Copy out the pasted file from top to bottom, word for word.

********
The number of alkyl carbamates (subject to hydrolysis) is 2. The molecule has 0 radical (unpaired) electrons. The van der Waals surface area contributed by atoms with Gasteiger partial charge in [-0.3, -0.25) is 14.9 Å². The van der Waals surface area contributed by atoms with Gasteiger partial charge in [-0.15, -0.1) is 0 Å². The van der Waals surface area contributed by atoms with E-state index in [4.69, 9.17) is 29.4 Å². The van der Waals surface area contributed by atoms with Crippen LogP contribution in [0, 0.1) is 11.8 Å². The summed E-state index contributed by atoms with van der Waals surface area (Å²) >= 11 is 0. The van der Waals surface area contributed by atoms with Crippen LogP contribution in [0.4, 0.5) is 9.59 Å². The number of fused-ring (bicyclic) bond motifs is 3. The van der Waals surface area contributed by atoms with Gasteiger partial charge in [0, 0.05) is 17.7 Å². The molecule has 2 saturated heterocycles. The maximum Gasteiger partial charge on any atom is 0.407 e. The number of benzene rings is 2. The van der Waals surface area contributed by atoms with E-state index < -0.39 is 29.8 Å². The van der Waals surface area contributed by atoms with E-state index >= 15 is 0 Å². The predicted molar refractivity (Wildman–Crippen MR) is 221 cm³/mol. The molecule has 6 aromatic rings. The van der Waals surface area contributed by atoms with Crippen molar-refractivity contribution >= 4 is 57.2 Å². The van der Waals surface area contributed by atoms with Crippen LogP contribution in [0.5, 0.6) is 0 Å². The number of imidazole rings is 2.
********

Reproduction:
The number of alkyl carbamates (subject to hydrolysis) is 2. The molecule has 0 radical (unpaired) electrons. The van der Waals surface area contributed by atoms with Gasteiger partial charge in [-0.3, -0.25) is 14.9 Å². The van der Waals surface area contributed by atoms with Gasteiger partial charge in [-0.15, -0.1) is 0 Å². The van der Waals surface area contributed by atoms with E-state index in [4.69, 9.17) is 29.4 Å². The van der Waals surface area contributed by atoms with Crippen LogP contribution in [0, 0.1) is 11.8 Å². The summed E-state index contributed by atoms with van der Waals surface area (Å²) >= 11 is 0. The van der Waals surface area contributed by atoms with Crippen LogP contribution in [0.4, 0.5) is 9.59 Å². The number of fused-ring (bicyclic) bond motifs is 3. The van der Waals surface area contributed by atoms with Gasteiger partial charge in [0, 0.05) is 17.7 Å². The molecule has 2 saturated heterocycles. The maximum Gasteiger partial charge on any atom is 0.407 e. The number of benzene rings is 2. The van der Waals surface area contributed by atoms with E-state index < -0.39 is 29.8 Å². The van der Waals surface area contributed by atoms with E-state index >= 15 is 0 Å². The predicted molar refractivity (Wildman–Crippen MR) is 221 cm³/mol. The molecule has 6 aromatic rings. The van der Waals surface area contributed by atoms with Crippen molar-refractivity contribution >= 4 is 57.2 Å². The van der Waals surface area contributed by atoms with Crippen LogP contribution in [0.5, 0.6) is 0 Å². The number of imidazole rings is 2.